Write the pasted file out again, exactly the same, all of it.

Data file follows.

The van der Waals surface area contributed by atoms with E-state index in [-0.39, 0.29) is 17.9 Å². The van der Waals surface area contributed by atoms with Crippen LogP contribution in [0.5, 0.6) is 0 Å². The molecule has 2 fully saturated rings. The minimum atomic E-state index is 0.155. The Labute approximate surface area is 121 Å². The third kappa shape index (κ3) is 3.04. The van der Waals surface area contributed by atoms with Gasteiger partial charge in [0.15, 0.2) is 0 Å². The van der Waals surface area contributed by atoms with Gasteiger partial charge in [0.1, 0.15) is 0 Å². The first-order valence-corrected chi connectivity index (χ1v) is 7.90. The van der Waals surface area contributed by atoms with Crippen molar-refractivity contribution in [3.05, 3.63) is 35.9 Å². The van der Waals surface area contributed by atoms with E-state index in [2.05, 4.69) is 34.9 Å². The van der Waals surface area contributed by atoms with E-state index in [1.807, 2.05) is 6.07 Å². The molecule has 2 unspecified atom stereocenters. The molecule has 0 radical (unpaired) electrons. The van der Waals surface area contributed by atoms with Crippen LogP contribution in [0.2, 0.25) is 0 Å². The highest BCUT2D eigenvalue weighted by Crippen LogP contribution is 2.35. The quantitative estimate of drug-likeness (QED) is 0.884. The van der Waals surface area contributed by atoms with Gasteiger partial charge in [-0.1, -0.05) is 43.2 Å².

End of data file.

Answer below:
The van der Waals surface area contributed by atoms with E-state index in [-0.39, 0.29) is 17.9 Å². The van der Waals surface area contributed by atoms with Crippen LogP contribution in [0.5, 0.6) is 0 Å². The molecule has 2 fully saturated rings. The minimum atomic E-state index is 0.155. The Labute approximate surface area is 121 Å². The third kappa shape index (κ3) is 3.04. The van der Waals surface area contributed by atoms with Gasteiger partial charge in [0.15, 0.2) is 0 Å². The van der Waals surface area contributed by atoms with Gasteiger partial charge in [0.1, 0.15) is 0 Å². The first-order valence-corrected chi connectivity index (χ1v) is 7.90. The van der Waals surface area contributed by atoms with Crippen molar-refractivity contribution in [3.05, 3.63) is 35.9 Å². The van der Waals surface area contributed by atoms with E-state index in [2.05, 4.69) is 34.9 Å². The van der Waals surface area contributed by atoms with E-state index in [1.807, 2.05) is 6.07 Å². The molecule has 2 unspecified atom stereocenters. The molecule has 0 radical (unpaired) electrons. The van der Waals surface area contributed by atoms with Crippen LogP contribution in [0.2, 0.25) is 0 Å². The highest BCUT2D eigenvalue weighted by Crippen LogP contribution is 2.35. The quantitative estimate of drug-likeness (QED) is 0.884. The van der Waals surface area contributed by atoms with Gasteiger partial charge in [-0.1, -0.05) is 43.2 Å².